Construction stocks are starting to perform, and one investor apparently wants to give Fluor room to run.
optionMONSTER's tracking programs detected the purchase of about 1,800 September 70 calls for $1.30 and the sale of a similar number of October 75 calls for $0.45 at the same time. Volume was below open interest at the lower strike, which suggests an existing short position was closed and rolled to the higher strike.
The investor probably owns shares in the company, whose customers are in the energy, infrastructure, and mining industries, plus the public sector. He or she probably sold the 70s at an earlier date to earn income and now wants to adjust the position higher. This way they can collect an additional $5 on the stock. Making the swap cost $0.85.
Otherwise, the investor would be forced to unload the stock tomorrow for $70. Known as a covered call , the strategy is used to reduce volatility in a long position. (See our Education section)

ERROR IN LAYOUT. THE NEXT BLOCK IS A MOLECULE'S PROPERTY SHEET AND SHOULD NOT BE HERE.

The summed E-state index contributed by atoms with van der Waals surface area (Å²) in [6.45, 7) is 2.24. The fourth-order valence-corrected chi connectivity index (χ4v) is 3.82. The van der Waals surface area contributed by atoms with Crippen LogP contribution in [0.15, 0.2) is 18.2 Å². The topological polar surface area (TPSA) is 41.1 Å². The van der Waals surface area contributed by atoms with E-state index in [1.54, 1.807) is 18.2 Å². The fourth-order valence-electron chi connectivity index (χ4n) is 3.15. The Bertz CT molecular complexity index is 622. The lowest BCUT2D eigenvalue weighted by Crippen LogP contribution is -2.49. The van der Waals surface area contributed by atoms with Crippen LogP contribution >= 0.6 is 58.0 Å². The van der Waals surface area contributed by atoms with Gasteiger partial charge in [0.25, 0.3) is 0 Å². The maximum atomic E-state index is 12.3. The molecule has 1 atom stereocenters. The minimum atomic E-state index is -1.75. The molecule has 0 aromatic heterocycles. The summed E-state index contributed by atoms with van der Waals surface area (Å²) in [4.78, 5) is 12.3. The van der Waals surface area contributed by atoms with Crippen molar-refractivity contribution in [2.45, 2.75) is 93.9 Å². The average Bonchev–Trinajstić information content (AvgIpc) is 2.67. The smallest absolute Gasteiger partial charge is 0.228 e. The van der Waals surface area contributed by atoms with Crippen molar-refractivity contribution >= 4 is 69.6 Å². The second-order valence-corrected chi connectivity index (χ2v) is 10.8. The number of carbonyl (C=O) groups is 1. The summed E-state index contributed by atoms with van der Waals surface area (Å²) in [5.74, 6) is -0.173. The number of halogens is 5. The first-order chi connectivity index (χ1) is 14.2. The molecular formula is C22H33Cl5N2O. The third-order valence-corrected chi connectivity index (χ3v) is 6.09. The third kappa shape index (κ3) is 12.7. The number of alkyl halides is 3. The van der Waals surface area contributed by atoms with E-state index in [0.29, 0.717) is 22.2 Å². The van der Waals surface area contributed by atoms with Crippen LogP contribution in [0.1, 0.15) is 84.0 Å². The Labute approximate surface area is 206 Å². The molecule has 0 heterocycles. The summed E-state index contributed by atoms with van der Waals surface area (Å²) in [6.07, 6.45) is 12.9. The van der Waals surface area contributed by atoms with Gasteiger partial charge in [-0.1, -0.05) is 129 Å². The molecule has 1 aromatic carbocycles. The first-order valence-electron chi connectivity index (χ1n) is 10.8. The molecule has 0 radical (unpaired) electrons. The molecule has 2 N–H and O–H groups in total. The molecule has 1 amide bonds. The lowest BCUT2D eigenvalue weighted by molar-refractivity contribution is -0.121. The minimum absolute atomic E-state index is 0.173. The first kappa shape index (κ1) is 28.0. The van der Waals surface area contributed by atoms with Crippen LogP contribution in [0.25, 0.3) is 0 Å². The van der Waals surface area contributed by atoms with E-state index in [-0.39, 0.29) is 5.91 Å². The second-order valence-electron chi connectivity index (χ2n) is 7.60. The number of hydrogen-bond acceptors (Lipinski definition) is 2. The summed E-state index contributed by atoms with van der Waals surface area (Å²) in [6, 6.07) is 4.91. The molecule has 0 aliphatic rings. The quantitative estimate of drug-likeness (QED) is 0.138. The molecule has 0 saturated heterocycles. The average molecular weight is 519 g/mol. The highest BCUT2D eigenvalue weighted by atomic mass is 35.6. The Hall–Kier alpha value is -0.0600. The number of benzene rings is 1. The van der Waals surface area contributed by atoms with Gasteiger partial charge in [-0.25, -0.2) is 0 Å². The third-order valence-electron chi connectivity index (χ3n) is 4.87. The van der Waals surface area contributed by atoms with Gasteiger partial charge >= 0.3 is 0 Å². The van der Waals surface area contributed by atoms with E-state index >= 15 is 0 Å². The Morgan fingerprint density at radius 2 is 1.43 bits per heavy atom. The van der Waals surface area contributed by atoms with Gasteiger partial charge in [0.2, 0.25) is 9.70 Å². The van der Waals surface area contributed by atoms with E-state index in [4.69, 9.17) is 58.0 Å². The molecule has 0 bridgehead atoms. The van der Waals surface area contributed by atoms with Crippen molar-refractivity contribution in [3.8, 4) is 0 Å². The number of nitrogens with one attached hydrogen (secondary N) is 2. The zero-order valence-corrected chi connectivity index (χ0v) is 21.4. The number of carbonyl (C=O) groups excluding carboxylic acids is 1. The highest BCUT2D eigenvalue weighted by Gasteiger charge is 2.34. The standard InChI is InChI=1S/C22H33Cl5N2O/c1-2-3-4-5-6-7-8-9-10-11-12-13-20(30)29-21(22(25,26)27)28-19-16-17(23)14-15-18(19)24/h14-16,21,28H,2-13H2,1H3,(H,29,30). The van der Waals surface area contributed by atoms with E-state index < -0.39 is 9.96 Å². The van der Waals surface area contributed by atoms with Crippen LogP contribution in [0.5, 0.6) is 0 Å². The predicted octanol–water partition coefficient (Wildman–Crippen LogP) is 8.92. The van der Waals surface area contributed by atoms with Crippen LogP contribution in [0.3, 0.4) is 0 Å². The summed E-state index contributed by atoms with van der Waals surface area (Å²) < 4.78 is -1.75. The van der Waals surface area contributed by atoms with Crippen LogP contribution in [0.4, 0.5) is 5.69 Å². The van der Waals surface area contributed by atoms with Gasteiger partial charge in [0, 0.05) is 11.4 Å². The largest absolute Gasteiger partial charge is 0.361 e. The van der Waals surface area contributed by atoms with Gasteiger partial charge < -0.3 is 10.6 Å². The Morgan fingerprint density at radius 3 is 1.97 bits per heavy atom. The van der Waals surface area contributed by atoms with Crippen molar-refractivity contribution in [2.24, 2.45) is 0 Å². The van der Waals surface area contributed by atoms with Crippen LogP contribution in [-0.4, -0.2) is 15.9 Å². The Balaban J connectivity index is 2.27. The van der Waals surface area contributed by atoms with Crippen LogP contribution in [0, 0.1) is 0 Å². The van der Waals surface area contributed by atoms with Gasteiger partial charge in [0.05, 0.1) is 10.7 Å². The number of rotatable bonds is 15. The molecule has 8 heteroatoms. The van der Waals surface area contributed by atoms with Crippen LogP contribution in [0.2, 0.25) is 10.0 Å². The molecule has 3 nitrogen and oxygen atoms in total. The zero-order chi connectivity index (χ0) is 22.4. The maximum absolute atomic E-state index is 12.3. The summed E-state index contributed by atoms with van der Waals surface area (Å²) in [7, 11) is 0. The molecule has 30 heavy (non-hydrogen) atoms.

FLR is up 1.8 percent to $71.17 yesterday and has risen 20 percent since the beginning of July. The engineering and construction company is climbing as sentiment improves toward the global economy--especially in the energy space--and after its last two earnings reports beat expectations. Other names such as Foster Wheeler and Chicago Bridge & Iron have also been strong, according to our researchLAB market scanner.
Total option volume is 14.5 times greater than average in the name so far today.
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